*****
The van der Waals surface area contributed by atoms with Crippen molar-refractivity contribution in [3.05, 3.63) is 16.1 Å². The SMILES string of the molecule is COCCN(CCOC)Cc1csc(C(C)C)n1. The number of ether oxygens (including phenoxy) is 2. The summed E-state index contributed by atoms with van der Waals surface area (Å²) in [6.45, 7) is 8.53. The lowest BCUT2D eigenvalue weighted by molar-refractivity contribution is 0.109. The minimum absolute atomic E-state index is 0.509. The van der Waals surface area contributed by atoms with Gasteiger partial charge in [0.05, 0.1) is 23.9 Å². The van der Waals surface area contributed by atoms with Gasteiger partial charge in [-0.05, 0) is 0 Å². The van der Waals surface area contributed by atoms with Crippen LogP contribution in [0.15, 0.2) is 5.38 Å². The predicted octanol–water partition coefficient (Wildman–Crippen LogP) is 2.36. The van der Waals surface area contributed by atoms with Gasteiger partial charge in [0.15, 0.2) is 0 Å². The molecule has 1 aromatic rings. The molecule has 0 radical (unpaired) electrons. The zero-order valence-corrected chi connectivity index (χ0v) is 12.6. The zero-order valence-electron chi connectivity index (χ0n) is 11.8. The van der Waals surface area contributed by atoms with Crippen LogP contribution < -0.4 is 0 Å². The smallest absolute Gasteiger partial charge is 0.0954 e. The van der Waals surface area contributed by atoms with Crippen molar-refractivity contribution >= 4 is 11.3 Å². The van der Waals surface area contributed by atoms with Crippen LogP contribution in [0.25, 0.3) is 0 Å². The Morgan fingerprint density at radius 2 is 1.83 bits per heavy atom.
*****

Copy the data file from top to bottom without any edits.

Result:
The van der Waals surface area contributed by atoms with Crippen molar-refractivity contribution in [3.05, 3.63) is 16.1 Å². The SMILES string of the molecule is COCCN(CCOC)Cc1csc(C(C)C)n1. The number of ether oxygens (including phenoxy) is 2. The summed E-state index contributed by atoms with van der Waals surface area (Å²) in [6.45, 7) is 8.53. The lowest BCUT2D eigenvalue weighted by molar-refractivity contribution is 0.109. The minimum absolute atomic E-state index is 0.509. The van der Waals surface area contributed by atoms with Gasteiger partial charge in [0.05, 0.1) is 23.9 Å². The van der Waals surface area contributed by atoms with Gasteiger partial charge in [-0.05, 0) is 0 Å². The van der Waals surface area contributed by atoms with Crippen LogP contribution in [0.15, 0.2) is 5.38 Å². The predicted octanol–water partition coefficient (Wildman–Crippen LogP) is 2.36. The van der Waals surface area contributed by atoms with Gasteiger partial charge in [0.15, 0.2) is 0 Å². The molecule has 1 aromatic rings. The molecule has 0 radical (unpaired) electrons. The zero-order valence-corrected chi connectivity index (χ0v) is 12.6. The zero-order valence-electron chi connectivity index (χ0n) is 11.8. The van der Waals surface area contributed by atoms with Crippen LogP contribution < -0.4 is 0 Å². The smallest absolute Gasteiger partial charge is 0.0954 e. The van der Waals surface area contributed by atoms with Crippen molar-refractivity contribution >= 4 is 11.3 Å². The van der Waals surface area contributed by atoms with Crippen LogP contribution in [0.25, 0.3) is 0 Å². The Morgan fingerprint density at radius 2 is 1.83 bits per heavy atom.